Updating an earlier post, eight VW workers at the automaker’s Chattanooga, Tennessee, plant have filed charges with the NLRB against the UAW, saying that it misled and coerced them, along with other workers, into forfeiting their rights during the recent card check unionization drive, according to the National Right to Work Legal Defense Foundation (NRTW). Via free legal assistance from NRTW lawyers, the workers filed their charges at the ’s regional office in Atlanta.
And on October 16, it was reported that four more workers filed a federal charge with the Board alleging that statements by German VW officials illegally coerced them into UAW representation, also according to the NRTW. The charge comes after the officials stated, according to recent media reports, that for any expanded production to be considered in Chattanooga, the plant must adopt a works council that would force workers to accept the representation by the UAW.
“With reports that Volkswagen is considering Chattanooga to build its new SUV, this is no idle threat,” said Mark Mix, NRTW president. “If VW management was discouraging workers from joining the UAW with threats, there’s little question that an NLRB prosecution would have already begun at the UAW’s behest.”
The cards not only authorized the union to represent the workers, they also ostensibly authorize the importation of a German-style “work council” to the U.S. plant. The card includes language stating that the workers “commend and embrace the Volkswagen philosophy of co-determination and aim to contribute to the production of the highest quality products, safe and efficient production methods, and the overall profitability of Volkswagen.” The language goes on to state: “We believe that the best way to actively participate in our company and to contribute to VW’s continued success is to achieve representation as our colleagues have at the other 61 Volkswagen facilities across the globe.”
The charges filed by the VW workers — some nine days after a UAW spokesperson confirmed to Employment Law Daily that the union had obtained a majority of UAW authorization cards — are said to state that union organizers told the workers that a signature on the card was to call for a secret ballot unionization election. The charges also purportedly allege other problems in the card check process, including that some of the cards used were signed too long ago to be valid. The NLRB charges seek an order that UAW union officials cease and desist from demanding recognition based upon the tainted cards.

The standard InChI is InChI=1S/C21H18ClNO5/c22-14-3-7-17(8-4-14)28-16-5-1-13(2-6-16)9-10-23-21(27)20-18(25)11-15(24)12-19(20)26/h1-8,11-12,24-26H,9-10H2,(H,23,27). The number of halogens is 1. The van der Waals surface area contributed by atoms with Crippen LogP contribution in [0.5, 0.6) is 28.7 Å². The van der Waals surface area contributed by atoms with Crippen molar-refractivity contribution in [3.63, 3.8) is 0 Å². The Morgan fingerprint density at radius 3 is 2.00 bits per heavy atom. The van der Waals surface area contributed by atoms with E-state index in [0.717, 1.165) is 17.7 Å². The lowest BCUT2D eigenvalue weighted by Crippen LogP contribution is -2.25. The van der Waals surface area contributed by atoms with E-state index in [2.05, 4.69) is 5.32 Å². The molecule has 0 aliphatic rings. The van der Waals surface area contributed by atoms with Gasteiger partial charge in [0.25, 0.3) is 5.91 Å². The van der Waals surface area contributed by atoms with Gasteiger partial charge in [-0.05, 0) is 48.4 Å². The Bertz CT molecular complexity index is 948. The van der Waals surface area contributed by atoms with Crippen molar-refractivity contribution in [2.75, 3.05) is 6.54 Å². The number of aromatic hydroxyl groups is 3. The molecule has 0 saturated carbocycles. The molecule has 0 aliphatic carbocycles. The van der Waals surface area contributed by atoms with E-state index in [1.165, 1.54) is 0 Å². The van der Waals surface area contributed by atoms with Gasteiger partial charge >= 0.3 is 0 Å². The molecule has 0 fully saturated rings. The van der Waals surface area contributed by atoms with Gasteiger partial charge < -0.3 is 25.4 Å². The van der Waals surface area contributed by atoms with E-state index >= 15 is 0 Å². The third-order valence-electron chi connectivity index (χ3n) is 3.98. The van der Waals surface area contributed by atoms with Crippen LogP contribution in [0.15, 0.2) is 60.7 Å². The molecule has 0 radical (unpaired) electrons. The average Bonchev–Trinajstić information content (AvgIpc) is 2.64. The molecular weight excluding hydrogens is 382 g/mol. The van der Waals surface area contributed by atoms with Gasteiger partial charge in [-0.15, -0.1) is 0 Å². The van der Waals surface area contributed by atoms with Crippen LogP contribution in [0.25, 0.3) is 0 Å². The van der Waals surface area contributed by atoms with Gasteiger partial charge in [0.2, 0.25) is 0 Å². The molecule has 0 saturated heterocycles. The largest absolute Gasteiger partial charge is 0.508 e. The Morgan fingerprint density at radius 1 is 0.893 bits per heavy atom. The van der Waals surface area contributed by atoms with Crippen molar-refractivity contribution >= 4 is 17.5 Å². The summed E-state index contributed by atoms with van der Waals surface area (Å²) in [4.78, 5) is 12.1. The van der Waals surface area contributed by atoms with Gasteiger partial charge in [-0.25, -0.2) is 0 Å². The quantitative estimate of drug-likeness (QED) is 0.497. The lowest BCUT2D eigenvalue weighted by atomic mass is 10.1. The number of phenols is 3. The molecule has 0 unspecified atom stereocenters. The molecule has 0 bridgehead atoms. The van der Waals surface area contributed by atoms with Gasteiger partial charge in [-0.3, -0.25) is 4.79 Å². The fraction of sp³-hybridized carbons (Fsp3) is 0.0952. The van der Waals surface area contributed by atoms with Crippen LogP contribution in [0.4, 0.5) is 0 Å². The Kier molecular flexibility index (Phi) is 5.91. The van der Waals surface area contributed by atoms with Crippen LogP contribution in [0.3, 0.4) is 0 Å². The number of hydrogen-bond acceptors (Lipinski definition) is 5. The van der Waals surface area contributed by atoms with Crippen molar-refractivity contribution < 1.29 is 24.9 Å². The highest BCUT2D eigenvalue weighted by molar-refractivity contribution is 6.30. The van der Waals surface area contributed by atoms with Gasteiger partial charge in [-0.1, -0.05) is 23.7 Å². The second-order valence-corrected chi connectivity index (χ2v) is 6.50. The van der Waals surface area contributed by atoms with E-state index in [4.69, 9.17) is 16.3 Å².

According to the NRTW, union officials have told workers that they must physically appear at the union office if they want their cards returned to them. Purportedly, these workers sought to revoke their signatures following media reports suggesting that workers were misled or bribed into signing cards.
The NRTW acknowledges that this latest development stems from a NRTW “special legal notice” targeted to the VW workers. The notice points to the decline of the UAW and suggests that the union now “sees German-style ‘works councils’ as its salvation.” The notice also disputes the alleged claim of the UAW’s president that workers must join the union and authorize it to be exclusive bargaining agency in order to have such a work council. The NRTW’s targeted notice also advises VW workers of several rights under the NLRA, including their right to revoke a union authorization card that they have signed and exactly how to do so.
Although the OFCCP’s focus on current pay, rather than on pay decisions does not comport with the relevant legal standard following the Supreme Court’s 2007 decision in Ledbetter v Goodyear Tire & Rubber Co (89 EPD ¶42,827), contractors should still analyze current pay in addition to decisions impacting pay, according to experts speaking at the National Employment Law Institute’s (NELI) Thirty-First Annual Affirmative Action Briefing in Chicago, Illinois. In addition to its erroneous focus on current pay, the OFCCP’s enforcement policy allows the agency to operate without any consistent standards, the experts said.
Ledbetter decision and statute. Attorney David A. Copus, recently retired from Ogletree Deakins in Morristown, New Jersey, explained that the Ledbetter decision contained the following two parts:
- Title VII claimants must challenge specific pay decisions; and
- The aggrieved employee must file a charge within 180/300 days of the allegedly discriminatory pay decision.
Congress only addressed the second part of the High Court’s decision in the Lilly Ledbetter Fair Pay Act of 2009, Copus noted, emphasizing that all the Act does is extend the charge filing period indefinitely when a Title VII claimant challenges a discrete pay decision. It does not however, change the requirement that Title VII claimants must identify and challenge discrete pay decisions. In other words, the Ledbetter Act nixed the second part of the Supreme Court’s decision, but didn’t do anything to change the first part.